The highly criticized ISTEP test would be replaced, local communities would get more funding for roadwork, and police would have specific rules to follow if they want to use body cameras.
Those are just some of the issues lawmakers plan to discuss in the upcoming 2016 legislative session.
Legislators will begin meeting next week, with a long list of items to accomplish. At the top of the list statewide: more money for roadwork and making sure this year’s ISTEP scores, which are expected to be lower, will not negatively impact teachers, schools or students.
But lawmakers who represent portions of Johnson County also have their own proposals, including some prompted by local issues.
Whether they will move forward is unclear, with all the other issues legislators will be considering this year, said State Rep. John Price, who represents portions of Johnson County. He estimates only about 20 percent of proposed bills will be approved this session.
Price worked on a summer study committee that looked at rules for police body cameras, which would specify how long information captured on those cameras would need to be stored and to whom it could be released. That has been a concern for local police departments, including the sheriff’s office, which has equipped some deputies with body cameras, and the Greenwood Police Department, which plans to give body cameras to all road officers.
The cameras are another tool that would help officers and the people they are interacting with, but the committee had to address questions about what videos could be released and when they needed to be redacted, such as if they contain personal or medical information, he said.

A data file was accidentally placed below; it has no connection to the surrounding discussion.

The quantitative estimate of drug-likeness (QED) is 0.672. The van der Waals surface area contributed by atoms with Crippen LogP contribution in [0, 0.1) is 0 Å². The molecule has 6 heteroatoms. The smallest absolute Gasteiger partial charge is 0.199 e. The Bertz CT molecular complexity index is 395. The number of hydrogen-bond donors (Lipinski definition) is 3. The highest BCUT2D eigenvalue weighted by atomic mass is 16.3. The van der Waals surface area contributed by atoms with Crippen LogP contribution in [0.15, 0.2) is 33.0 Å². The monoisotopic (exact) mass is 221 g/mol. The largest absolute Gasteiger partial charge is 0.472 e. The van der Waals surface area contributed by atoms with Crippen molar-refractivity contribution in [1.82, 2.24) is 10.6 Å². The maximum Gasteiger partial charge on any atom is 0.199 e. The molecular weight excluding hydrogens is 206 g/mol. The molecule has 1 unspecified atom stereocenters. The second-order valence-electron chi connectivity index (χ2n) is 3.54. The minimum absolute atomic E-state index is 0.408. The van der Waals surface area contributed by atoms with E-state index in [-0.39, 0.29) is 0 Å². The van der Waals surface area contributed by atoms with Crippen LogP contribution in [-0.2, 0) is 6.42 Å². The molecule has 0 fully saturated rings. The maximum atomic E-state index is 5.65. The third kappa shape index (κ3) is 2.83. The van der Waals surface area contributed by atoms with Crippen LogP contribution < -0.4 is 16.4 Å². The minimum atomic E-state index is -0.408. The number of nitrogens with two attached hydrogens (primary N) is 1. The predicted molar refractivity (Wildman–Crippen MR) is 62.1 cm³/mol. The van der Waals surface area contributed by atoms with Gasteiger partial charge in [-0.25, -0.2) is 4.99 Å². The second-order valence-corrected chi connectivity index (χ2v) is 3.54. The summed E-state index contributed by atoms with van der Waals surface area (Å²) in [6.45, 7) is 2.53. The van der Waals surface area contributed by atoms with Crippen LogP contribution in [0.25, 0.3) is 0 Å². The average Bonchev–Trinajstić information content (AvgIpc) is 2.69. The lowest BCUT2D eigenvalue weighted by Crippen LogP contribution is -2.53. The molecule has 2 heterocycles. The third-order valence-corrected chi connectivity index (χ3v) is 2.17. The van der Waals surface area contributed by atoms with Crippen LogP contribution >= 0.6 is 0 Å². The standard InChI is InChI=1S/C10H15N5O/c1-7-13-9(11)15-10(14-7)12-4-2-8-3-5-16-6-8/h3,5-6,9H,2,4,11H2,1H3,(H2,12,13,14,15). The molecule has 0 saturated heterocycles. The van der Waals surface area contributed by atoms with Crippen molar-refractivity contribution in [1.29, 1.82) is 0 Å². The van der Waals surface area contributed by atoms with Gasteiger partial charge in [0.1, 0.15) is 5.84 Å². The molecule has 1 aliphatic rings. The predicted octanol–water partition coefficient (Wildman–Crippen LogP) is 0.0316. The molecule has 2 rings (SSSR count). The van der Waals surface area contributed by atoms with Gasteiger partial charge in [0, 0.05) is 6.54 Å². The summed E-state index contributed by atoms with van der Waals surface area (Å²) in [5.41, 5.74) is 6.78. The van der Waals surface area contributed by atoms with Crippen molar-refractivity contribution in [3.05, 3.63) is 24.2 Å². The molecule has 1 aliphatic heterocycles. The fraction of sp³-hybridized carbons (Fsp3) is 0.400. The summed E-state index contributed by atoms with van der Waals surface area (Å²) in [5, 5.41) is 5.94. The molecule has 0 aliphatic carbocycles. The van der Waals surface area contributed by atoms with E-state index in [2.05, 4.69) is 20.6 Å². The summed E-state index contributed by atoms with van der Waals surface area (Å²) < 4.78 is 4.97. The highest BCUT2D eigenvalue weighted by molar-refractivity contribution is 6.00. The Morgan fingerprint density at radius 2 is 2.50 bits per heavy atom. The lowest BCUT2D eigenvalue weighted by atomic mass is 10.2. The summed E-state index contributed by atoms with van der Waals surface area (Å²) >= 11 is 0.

State Rep. Woody Burton, who represents Johnson County, also has proposed legislation inspired by discussions in Greenwood and Noblesville to charge nonprofits a fee that would be equal to their property taxes if they move into a tax-increment financing district. Greenwood considered that fee this year but eventually voted down the proposal due to concerns raised by local organizations, especially churches.
Burton said he wants to ban the fees and is proposing legislation that would prohibit communities from charging them. One of his main concerns is private schools that might want to move into those areas, since demand for those schools continues to grow as shown by the increased use of the state’s voucher program.
“You have to draw the line somewhere on this issue,” Burton said.
But the key issues this year will be ISTEP and road funding.
Local communities have repeatedly asked for more options on how to pay for road repairs and maintenance, and that is an issue that has to be addressed this year, Burton said.
How that work will be paid for is not yet decided.
The state has been living off money from the lease of the toll road in northern Indiana, but that money is gone now, so both the state and local communities need another option, Burton said. He said a user tax, such as on gasoline, is a likely option.
Price has a proposal that would allow local communities to collect a food and beverage tax and put that money toward roadwork.
“This is another avenue to help with road funding, which is a big issue we are hearing from everyone,” said Price, who formerly served in Johnson County as planning director, highway director, county council member and commissioner.